Republican slams AEA involvement in Republican primary
Rick Sellers, a member of the Alabama Republican Executive Committee and his party's nominee for U.S. Senate in 1992, said he will start picketing out in front of the AEA's Dexter Avenue office today and will continue until the July 13 runoff.
When he worked for the National Rifle Association and it ran negative campaigns against Democrats, Sellers said those had the name of the NRA on them and were truthful.
He is talking about the hundreds of thousands of dollars that AEA is spending, through political action committees, against Republican gubernatorial candidate Bradley Byrne. None of that money is coming directly from AEA, Sellers said.
Instead, much of it was directed through a political action committee called True Republican PAC.
Byrne, former chancellor of the state's two-year college system, and state Rep. Robert Bentley are in the Republican runoff for governor.
Paul Hubbert, head of the AEA, did not return a call to his cell phone on Monday.
Sellers said they have started an e-mail campaign and are working on a website to inform AEA members that the group is liberal and dishonest. He said he will picket in front of the AEA headquarters from 8 a.m. to 9 a.m. and from 4 p.m. to 5 p.m. starting Tuesday. He said he did not have the permit to picket, but hoped to receive that approval from the city.
Sellers, whose wife Heather is on the Montgomery County Board of Education and is the county chair for the Byrne campaign, said his purpose is to get AEA members to drop their membership. To drop their membership, he said they need to write a letter to the payroll office with the local board of education before Sept. 30, to ensure they are not a member next year.
Those dues help to pay for the millions of dollars AEA contributes to political campaigns every cycle.
More than 60 percent of AEA's 105,000 members are Republican or independent, according to a release the union sent out last week asking members to vote in the runoff.
Byrne and his campaign have expressed concerns about AEA and other interests pushing Democrats to cross party lines and vote in the Republican runoff.
"Educators have every right to participate in the party elections of their choice, especially since elections are funded by taxpayers, and we will continue to encourage them to vote July 13," AEA spokesman David Stout said in the release.
The AEA release pointed out that pro-business special interests including the Business Council of Alabama, the Alabama Retail Association, the Home Builders Association of Alabama, the Associated Builders and Contractors of Alabama, and the Alabama Association of Realtors have encouraged their members to vote for Byrne.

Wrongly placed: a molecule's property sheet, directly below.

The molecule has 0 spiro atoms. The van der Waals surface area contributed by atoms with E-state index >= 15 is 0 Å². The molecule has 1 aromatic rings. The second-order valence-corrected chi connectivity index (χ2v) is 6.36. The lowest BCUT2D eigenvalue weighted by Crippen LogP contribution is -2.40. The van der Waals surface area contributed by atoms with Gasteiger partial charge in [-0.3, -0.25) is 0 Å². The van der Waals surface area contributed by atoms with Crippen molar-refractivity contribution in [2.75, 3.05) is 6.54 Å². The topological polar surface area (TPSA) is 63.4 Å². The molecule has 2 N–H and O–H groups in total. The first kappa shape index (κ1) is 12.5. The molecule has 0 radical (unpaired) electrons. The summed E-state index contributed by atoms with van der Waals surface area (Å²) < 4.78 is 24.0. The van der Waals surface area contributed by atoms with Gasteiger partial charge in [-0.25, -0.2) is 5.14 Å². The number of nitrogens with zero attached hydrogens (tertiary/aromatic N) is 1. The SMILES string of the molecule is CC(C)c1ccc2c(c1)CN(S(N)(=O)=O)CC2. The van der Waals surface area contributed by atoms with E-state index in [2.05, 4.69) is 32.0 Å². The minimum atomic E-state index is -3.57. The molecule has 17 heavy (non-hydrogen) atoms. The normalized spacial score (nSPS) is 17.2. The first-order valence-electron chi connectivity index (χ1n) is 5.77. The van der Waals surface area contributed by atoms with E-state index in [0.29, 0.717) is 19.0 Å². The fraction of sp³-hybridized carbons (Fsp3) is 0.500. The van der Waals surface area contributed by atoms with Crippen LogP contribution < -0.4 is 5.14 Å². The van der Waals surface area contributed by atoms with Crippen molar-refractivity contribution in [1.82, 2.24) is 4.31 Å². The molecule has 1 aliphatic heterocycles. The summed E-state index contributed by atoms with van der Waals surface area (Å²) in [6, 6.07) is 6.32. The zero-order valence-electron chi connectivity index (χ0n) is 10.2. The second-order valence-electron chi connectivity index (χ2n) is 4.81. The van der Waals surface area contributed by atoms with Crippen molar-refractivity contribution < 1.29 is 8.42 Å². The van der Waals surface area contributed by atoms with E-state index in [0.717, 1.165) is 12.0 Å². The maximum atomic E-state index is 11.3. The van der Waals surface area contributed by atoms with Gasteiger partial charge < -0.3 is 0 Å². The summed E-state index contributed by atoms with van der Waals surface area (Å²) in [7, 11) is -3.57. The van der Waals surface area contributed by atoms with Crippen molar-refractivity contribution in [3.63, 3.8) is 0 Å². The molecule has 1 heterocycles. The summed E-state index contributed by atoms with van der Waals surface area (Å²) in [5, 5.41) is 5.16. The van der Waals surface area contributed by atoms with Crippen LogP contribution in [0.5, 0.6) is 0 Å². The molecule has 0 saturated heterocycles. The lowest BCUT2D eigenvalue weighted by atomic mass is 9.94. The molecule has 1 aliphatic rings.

Byrne's campaign has accused Bentley of being too close to AEA, which is operated by two vice chairmen of the Alabama Democratic Party, and voting with the union on major issues including charter schools and double dipping.
Bentley told the Montgomery Advertiser on Friday that he treats AEA and Hubbert like other special interests. He said he votes with them when they are right and against them when they're not.
Bentley said he has had his picture in the AEA's Alabama School Journal almost every year as a "bad guy."
He said he has disagreed with the union on some issues, including his support of putting a teacher code of ethics into state law and using a 15-year rolling average to determine the size of state budgets.
Sellers said he absolutely believes AEA will be instrumental in determining who is the Republican nominee for governor and calculates that the money spent on ads and other avenues to attack Byrne could top $3 million.
While AEA has attacked Byrne, he has also spent much of his time and resources attacking the association. Before his ads and speeches on the campaign trail, he battled the AEA as a state senator and even more so as chancellor of the state's two-year college system. The AEA is still fighting some of the policies he pushed as chancellor in the state court system.
Byrne tried to stop double dipping, which allows legislators to also work in the two-year college system, and he disagrees with the AEA on charter schools, which he believes provide more options for high-risk students in under-performing schools.
AEA points to charter schools failing in some other areas. Association officials and supporters believe that charter schools would be "exclusive" and drain money from other public schools.